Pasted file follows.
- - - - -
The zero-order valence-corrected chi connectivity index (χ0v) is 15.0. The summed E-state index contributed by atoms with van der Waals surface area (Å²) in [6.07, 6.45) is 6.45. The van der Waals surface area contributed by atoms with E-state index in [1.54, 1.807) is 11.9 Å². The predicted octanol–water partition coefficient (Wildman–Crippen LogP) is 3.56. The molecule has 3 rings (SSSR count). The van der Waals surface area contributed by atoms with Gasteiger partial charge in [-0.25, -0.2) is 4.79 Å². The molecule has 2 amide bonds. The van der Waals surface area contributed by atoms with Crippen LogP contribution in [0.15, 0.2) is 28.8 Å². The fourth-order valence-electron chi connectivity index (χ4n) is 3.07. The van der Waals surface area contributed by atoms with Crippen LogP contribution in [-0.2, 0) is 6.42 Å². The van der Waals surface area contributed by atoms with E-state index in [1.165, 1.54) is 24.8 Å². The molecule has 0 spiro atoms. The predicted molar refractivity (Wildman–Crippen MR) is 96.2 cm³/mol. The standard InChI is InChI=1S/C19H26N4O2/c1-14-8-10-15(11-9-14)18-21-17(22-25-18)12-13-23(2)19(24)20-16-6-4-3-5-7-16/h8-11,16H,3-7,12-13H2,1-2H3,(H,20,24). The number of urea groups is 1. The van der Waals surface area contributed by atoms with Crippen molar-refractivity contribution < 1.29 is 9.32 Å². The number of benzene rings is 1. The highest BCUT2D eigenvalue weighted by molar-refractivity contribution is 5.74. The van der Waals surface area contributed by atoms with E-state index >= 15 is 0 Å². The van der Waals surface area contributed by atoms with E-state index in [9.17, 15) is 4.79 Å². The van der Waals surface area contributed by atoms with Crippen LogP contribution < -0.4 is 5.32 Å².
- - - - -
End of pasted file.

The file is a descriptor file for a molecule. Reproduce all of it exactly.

The zero-order valence-corrected chi connectivity index (χ0v) is 15.0. The summed E-state index contributed by atoms with van der Waals surface area (Å²) in [6.07, 6.45) is 6.45. The van der Waals surface area contributed by atoms with E-state index in [1.54, 1.807) is 11.9 Å². The predicted octanol–water partition coefficient (Wildman–Crippen LogP) is 3.56. The molecule has 3 rings (SSSR count). The van der Waals surface area contributed by atoms with Gasteiger partial charge in [-0.25, -0.2) is 4.79 Å². The molecule has 2 amide bonds. The van der Waals surface area contributed by atoms with Crippen LogP contribution in [0.15, 0.2) is 28.8 Å². The fourth-order valence-electron chi connectivity index (χ4n) is 3.07. The van der Waals surface area contributed by atoms with Crippen LogP contribution in [-0.2, 0) is 6.42 Å². The van der Waals surface area contributed by atoms with E-state index in [1.165, 1.54) is 24.8 Å². The molecule has 0 spiro atoms. The predicted molar refractivity (Wildman–Crippen MR) is 96.2 cm³/mol. The standard InChI is InChI=1S/C19H26N4O2/c1-14-8-10-15(11-9-14)18-21-17(22-25-18)12-13-23(2)19(24)20-16-6-4-3-5-7-16/h8-11,16H,3-7,12-13H2,1-2H3,(H,20,24). The number of urea groups is 1. The van der Waals surface area contributed by atoms with Crippen molar-refractivity contribution < 1.29 is 9.32 Å². The number of benzene rings is 1. The highest BCUT2D eigenvalue weighted by molar-refractivity contribution is 5.74. The van der Waals surface area contributed by atoms with E-state index >= 15 is 0 Å². The van der Waals surface area contributed by atoms with E-state index in [9.17, 15) is 4.79 Å². The van der Waals surface area contributed by atoms with Crippen LogP contribution < -0.4 is 5.32 Å².